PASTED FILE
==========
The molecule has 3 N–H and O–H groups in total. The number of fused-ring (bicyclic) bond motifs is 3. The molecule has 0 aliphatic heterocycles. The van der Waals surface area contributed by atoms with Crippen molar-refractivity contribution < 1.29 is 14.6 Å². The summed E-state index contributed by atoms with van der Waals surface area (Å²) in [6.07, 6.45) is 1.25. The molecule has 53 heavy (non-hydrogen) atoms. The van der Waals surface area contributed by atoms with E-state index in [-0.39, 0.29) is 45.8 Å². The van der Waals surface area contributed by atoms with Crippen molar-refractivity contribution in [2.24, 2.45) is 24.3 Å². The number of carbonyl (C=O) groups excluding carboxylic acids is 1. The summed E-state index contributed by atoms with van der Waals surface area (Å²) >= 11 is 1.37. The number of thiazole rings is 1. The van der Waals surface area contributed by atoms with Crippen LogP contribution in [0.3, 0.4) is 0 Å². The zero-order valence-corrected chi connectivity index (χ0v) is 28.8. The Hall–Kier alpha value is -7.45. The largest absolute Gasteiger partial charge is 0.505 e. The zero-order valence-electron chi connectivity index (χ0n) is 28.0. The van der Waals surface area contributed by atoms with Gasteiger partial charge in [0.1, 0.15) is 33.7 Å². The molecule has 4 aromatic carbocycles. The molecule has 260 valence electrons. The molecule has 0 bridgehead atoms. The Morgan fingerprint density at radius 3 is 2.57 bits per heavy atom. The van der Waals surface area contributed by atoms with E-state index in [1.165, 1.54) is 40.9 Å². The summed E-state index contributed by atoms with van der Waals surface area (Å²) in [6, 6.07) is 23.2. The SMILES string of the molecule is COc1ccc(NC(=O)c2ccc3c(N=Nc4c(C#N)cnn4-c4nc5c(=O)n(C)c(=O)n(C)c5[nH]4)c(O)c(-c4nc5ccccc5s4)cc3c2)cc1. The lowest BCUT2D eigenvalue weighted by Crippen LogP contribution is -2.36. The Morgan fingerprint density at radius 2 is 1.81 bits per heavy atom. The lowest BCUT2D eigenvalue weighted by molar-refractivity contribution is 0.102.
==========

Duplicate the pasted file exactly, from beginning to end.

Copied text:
The molecule has 3 N–H and O–H groups in total. The number of fused-ring (bicyclic) bond motifs is 3. The molecule has 0 aliphatic heterocycles. The van der Waals surface area contributed by atoms with Crippen molar-refractivity contribution < 1.29 is 14.6 Å². The summed E-state index contributed by atoms with van der Waals surface area (Å²) in [6.07, 6.45) is 1.25. The molecule has 53 heavy (non-hydrogen) atoms. The van der Waals surface area contributed by atoms with E-state index in [-0.39, 0.29) is 45.8 Å². The van der Waals surface area contributed by atoms with Crippen molar-refractivity contribution in [2.24, 2.45) is 24.3 Å². The number of carbonyl (C=O) groups excluding carboxylic acids is 1. The summed E-state index contributed by atoms with van der Waals surface area (Å²) >= 11 is 1.37. The number of thiazole rings is 1. The van der Waals surface area contributed by atoms with Crippen LogP contribution in [0.3, 0.4) is 0 Å². The zero-order valence-corrected chi connectivity index (χ0v) is 28.8. The Hall–Kier alpha value is -7.45. The largest absolute Gasteiger partial charge is 0.505 e. The zero-order valence-electron chi connectivity index (χ0n) is 28.0. The van der Waals surface area contributed by atoms with Gasteiger partial charge in [0.1, 0.15) is 33.7 Å². The molecule has 4 aromatic carbocycles. The molecule has 260 valence electrons. The molecule has 0 bridgehead atoms. The Morgan fingerprint density at radius 3 is 2.57 bits per heavy atom. The van der Waals surface area contributed by atoms with E-state index in [1.165, 1.54) is 40.9 Å². The summed E-state index contributed by atoms with van der Waals surface area (Å²) in [6, 6.07) is 23.2. The SMILES string of the molecule is COc1ccc(NC(=O)c2ccc3c(N=Nc4c(C#N)cnn4-c4nc5c(=O)n(C)c(=O)n(C)c5[nH]4)c(O)c(-c4nc5ccccc5s4)cc3c2)cc1. The lowest BCUT2D eigenvalue weighted by Crippen LogP contribution is -2.36. The Morgan fingerprint density at radius 2 is 1.81 bits per heavy atom. The lowest BCUT2D eigenvalue weighted by molar-refractivity contribution is 0.102.